The Montréal Signs Project is an amazing organization that salvages vintage signage in Montreal and gives it a new home in the hallways of Concordia University. For obvious reasons this is an initiative that I have a ton of respect for and was very happy to get involved with.
Our project began with a tour of the MSP’s collection at Concordia. The first thing that strikes you about the signs is the physicality: the scale, the materials, the rust and textures. I knew this was something I would like to incorporate into the artwork somehow.
Once I decided that this should look like a real sign, I did some quick thumbnail sketches to play around with shapes and lettering styles. Although these are as rough as can be, they quickly give me an idea of what could work and what won’t. Regarding the sketch I picked: I felt the shapes were strong, and liked that there weren’t any large gaps created by the layout like the other ones.
I did a quick digital mockup of the sketch just to quickly check what options might work with the shapes of the sign. You can see here that I’m also toying with the idea of including hanging hardware and neon tubes in the sign.
I felt that the lettering should be fairly authentic and like all my favourite signs, should have a little flash while maintaining the functionality. I wanted to incorporate a couple different styles of lettering as many older signs do and reference the materials involved. This sketch shows some more developed lettering, as well as some hanging hardware and textures on the sign.
I kept the lettering fairly heavy so that it would read well at smaller sizes. I’m a big fan of bold sign scripts and that was what I was after with this Montréal lettering.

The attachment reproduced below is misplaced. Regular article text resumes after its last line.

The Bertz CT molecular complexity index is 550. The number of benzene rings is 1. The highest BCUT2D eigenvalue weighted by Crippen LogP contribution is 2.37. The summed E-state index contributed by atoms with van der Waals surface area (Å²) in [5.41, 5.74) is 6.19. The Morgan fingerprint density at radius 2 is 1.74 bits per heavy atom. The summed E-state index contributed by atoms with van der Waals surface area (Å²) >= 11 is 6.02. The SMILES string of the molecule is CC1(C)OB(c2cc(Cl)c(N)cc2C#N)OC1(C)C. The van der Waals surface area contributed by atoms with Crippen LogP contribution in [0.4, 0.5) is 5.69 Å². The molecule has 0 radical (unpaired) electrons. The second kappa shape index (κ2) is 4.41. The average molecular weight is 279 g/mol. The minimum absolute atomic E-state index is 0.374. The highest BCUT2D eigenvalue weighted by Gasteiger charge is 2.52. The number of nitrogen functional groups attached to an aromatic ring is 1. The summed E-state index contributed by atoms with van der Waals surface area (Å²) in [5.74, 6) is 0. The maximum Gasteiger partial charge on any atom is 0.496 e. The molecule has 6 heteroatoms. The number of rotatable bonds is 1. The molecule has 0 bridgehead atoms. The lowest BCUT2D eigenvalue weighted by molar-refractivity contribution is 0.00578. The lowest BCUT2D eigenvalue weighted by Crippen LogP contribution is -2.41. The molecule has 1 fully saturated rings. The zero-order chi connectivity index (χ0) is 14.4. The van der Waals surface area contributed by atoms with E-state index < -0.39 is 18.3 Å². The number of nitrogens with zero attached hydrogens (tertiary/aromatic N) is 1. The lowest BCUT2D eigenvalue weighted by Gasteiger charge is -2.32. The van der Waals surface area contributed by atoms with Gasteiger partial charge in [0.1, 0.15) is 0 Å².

The biggest challenge with this project was creating something that looks like a vintage sign while still functioning properly as a logo. I did explore adding dings and rust textures as well hanging hardware, but ultimately felt like it was veering too much into the territory of illustration rather than branding.
I kept reminding myself that above all it needs to work as a logo, and that guided me through the process. I presented these two final versions, altering the shape of the sign slightly for the French version. You’ll notice that the sign now has dimension to it like an old hanging metal sign, and there is a simplified version of neon tube inside ‘SIGNS’ but without the black electrical pots from the previous versions.
We discussed colours and agreed that rather than having one set colour scheme it would be fun to create a number of versions in classic signage colours. This would allow for some fun options for different applications. A big thanks goes to MSP founder Matt Soar for having me! The MSP has a new Instagram you should follow: @montrealsignsproject and can be found online here.